Literally One Week From Now
Did you know that an absolutely crippling national railroad strike could potentially start on July 18th? If this actually happens, the historic supply chain crisis that we are experiencing right now will rapidly become far worse. Each year, trains in the United States transport approximately “1.7 billion tons of raw materials and finished goods” to their ultimate destinations. If that suddenly stops happening, our economy goes into the toilet. I realize that may sound a bit crude, but that is the reality of what we are potentially facing. So we better hope that national rail carriers and the unions representing the workers can come to an agreement before next Monday…
Railroad freight traffic across the United States could come to a screeching halt July 18 if progress isn’t made on a labor contract between national rail carriers and their unions.
Union officials stressed they do not want to go on strike, but argued they are being forced to consider the option in a bid to get better benefits, wages and staffing.
We aren’t just talking about a partial paralysis of rail traffic.
This would be a nationwide strike, and the entire system would suddenly be frozen.
At the moment the two sides are in a “cooling off period”, but that “cooling off period” will be over at 12:01 AM on July 18th…
The two sides were forced into a 30-day “cooling off period” after failing to reach an agreement working through the National Mediation Board. The cooling off period prevents unions from striking or railroads from locking out their workers while they continue to negotiate.
That cooling off period ends at midnight on July 18, and a coalition of unions could choose to go on strike at that point, said Sheet Metal Air Rail Transportation union president Jeremy Ferguson.
At this point, it appears that there will be a strike unless Joe Biden uses his powers to intervene.
And that is precisely what the U.S. Chamber of Commerce is asking him to do…
The U.S. Chamber of Commerce is calling on President Joe Biden to help resolve a dispute between the country’s Class 1 railroads and 12 rail unions to avert a possible rail strike beginning July 18.
In a letter sent to the White House on Wednesday, U.S. Chamber President Suzanne Clark warned that the decision last month by the National Mediation Board (NMB) to release the railroads and unions from mediation and begin a 30-day cooling off period “presents a new challenge to the U.S. business community, which is already navigating a difficult environment.”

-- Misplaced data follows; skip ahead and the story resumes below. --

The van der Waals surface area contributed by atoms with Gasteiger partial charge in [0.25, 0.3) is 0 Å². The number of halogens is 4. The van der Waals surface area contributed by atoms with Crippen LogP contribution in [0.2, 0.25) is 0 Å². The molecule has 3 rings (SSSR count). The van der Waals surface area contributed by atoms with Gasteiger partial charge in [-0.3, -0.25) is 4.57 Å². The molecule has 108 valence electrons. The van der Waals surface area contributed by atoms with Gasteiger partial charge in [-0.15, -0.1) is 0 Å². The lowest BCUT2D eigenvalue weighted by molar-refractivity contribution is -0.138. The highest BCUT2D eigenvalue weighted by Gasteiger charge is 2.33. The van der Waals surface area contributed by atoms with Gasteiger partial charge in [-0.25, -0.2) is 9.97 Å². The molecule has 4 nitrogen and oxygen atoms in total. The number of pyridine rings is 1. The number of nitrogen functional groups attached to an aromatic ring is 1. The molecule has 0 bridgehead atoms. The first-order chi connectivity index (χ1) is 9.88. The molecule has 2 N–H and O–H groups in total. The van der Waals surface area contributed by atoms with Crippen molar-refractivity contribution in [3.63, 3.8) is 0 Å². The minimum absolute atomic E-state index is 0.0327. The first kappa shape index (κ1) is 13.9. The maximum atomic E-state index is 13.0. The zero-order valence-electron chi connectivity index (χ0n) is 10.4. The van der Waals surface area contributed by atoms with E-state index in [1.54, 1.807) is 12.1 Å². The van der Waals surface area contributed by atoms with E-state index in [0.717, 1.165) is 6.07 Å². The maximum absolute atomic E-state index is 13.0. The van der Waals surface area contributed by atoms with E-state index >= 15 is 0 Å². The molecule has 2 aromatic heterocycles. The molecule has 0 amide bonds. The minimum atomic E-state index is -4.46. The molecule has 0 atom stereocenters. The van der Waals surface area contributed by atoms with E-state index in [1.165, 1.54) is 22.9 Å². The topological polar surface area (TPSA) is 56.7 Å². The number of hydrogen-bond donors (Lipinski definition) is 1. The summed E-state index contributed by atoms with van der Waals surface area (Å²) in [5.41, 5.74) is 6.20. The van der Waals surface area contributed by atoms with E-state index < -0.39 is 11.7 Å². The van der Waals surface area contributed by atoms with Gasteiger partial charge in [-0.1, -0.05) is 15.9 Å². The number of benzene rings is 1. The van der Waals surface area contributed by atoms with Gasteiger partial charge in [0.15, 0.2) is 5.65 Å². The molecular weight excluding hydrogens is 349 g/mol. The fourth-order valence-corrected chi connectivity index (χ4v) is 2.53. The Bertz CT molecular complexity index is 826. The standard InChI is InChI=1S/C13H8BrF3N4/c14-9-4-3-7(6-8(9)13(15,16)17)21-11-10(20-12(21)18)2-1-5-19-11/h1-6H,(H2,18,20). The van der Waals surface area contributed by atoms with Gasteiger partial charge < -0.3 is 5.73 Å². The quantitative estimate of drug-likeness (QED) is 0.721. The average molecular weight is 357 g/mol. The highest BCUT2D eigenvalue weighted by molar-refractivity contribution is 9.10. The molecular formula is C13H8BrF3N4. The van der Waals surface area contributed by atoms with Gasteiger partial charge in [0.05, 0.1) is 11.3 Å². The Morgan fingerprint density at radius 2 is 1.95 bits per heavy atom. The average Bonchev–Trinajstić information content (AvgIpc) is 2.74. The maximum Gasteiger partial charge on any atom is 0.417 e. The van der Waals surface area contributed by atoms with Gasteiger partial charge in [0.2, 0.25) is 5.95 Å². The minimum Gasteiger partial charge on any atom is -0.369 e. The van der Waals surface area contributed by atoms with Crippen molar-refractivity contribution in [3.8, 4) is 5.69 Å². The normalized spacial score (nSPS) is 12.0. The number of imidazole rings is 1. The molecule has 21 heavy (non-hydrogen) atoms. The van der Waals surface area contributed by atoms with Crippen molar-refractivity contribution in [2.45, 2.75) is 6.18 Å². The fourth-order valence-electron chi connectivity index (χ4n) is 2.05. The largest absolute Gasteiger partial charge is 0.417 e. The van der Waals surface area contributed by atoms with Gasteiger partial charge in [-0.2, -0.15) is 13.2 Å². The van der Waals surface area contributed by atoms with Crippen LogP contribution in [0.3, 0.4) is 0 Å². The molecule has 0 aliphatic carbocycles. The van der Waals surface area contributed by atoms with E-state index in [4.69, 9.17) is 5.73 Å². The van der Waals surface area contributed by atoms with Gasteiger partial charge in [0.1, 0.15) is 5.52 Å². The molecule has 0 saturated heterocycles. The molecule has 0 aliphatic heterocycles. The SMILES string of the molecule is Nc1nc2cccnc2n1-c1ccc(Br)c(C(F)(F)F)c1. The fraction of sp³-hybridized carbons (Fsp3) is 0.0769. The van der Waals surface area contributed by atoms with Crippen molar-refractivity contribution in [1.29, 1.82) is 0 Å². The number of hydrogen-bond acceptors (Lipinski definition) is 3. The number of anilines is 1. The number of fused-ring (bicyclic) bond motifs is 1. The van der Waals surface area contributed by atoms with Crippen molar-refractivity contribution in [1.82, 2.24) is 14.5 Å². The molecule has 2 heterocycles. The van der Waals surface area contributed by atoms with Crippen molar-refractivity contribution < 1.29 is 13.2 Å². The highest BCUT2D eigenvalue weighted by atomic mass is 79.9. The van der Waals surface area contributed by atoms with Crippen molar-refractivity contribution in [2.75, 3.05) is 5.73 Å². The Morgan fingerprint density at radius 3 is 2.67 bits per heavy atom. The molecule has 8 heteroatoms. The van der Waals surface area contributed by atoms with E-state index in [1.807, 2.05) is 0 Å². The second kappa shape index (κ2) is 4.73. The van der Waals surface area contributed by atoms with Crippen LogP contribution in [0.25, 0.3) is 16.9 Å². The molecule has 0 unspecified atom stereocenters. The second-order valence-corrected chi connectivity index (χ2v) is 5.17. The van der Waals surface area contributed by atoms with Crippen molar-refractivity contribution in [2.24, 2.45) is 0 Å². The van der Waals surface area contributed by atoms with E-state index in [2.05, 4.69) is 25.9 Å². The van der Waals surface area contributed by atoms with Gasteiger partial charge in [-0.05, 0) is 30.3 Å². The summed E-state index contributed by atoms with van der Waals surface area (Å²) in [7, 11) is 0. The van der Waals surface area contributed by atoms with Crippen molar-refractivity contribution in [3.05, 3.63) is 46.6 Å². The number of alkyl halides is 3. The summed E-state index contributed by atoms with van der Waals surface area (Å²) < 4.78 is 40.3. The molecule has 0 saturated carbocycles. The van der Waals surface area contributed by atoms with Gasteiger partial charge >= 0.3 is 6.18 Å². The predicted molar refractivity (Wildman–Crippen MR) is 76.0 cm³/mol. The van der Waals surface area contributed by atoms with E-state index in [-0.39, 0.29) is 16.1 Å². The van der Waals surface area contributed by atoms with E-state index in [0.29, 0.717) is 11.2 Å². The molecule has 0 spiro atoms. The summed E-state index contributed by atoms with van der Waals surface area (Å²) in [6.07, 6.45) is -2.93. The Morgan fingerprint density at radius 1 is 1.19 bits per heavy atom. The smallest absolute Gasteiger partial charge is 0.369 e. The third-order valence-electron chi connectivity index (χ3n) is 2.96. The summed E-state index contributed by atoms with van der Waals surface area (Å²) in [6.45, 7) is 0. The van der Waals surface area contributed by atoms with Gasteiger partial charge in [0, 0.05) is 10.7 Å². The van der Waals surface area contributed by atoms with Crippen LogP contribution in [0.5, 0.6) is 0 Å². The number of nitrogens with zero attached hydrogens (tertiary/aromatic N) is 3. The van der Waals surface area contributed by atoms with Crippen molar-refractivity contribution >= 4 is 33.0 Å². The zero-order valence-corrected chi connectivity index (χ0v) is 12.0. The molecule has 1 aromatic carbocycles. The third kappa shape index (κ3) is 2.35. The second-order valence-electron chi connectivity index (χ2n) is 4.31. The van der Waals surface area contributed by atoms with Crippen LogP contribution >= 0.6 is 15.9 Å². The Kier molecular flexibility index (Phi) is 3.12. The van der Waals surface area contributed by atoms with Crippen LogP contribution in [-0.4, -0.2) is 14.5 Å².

Unless the administration acts, either party is free to exercise “self-help” options — including a strike beginning at 12:01 a.m. on July 18, when the 30-day cooling-off period ends.
One way or another, this labor dispute will eventually be resolved.
Let us hope that it is sooner rather than later.
But the truth is that our planet is ultimately facing long-term economic problems that are far more severe than any sort of temporary supply chain disruptions.
It has been said that “energy is the economy”, and it takes a tremendous amount of energy to power the standard of living that we are enjoying today.
And with each passing year, the size of the global population continues to go up. In fact, the UN just announced that the population of the world will hit 8 billion in 2022…
The world’s population will reach 8 billion in November, United Nations researchers said Monday, marking a milestone moment even as the global growth rate continues a long-term slowdown.
The Earth’s 8 billionth inhabitant will be born on Nov. 15, according to the U.N.’s latest World Population Prospects 2022 report, released to mark World Population Day.
Meanwhile, the amount of energy that we are producing has started to decline.
As Chris Martenson has pointed out, 2018 may have actually been the year when we hit “peak oil”…
It all comes down to the amount of oil that’s available because oil is the KING of all energy sources. And the king is weak and fading…it’s entirely possible that we’ll never again see as much oil come out of the ground as we did back in 2018. That might have been the actual peak…
There are warning signs everywhere that oil supplies are extremely tight and that spare capacity simply doesn’t exist at the moment. Someday oil will forever be in the rearview mirror and this is why an economic collapse is inevitable.
From this point forward, it is going to be increasingly costly to get energy out of the ground.
And that means that our standard of living will inevitably keep going down.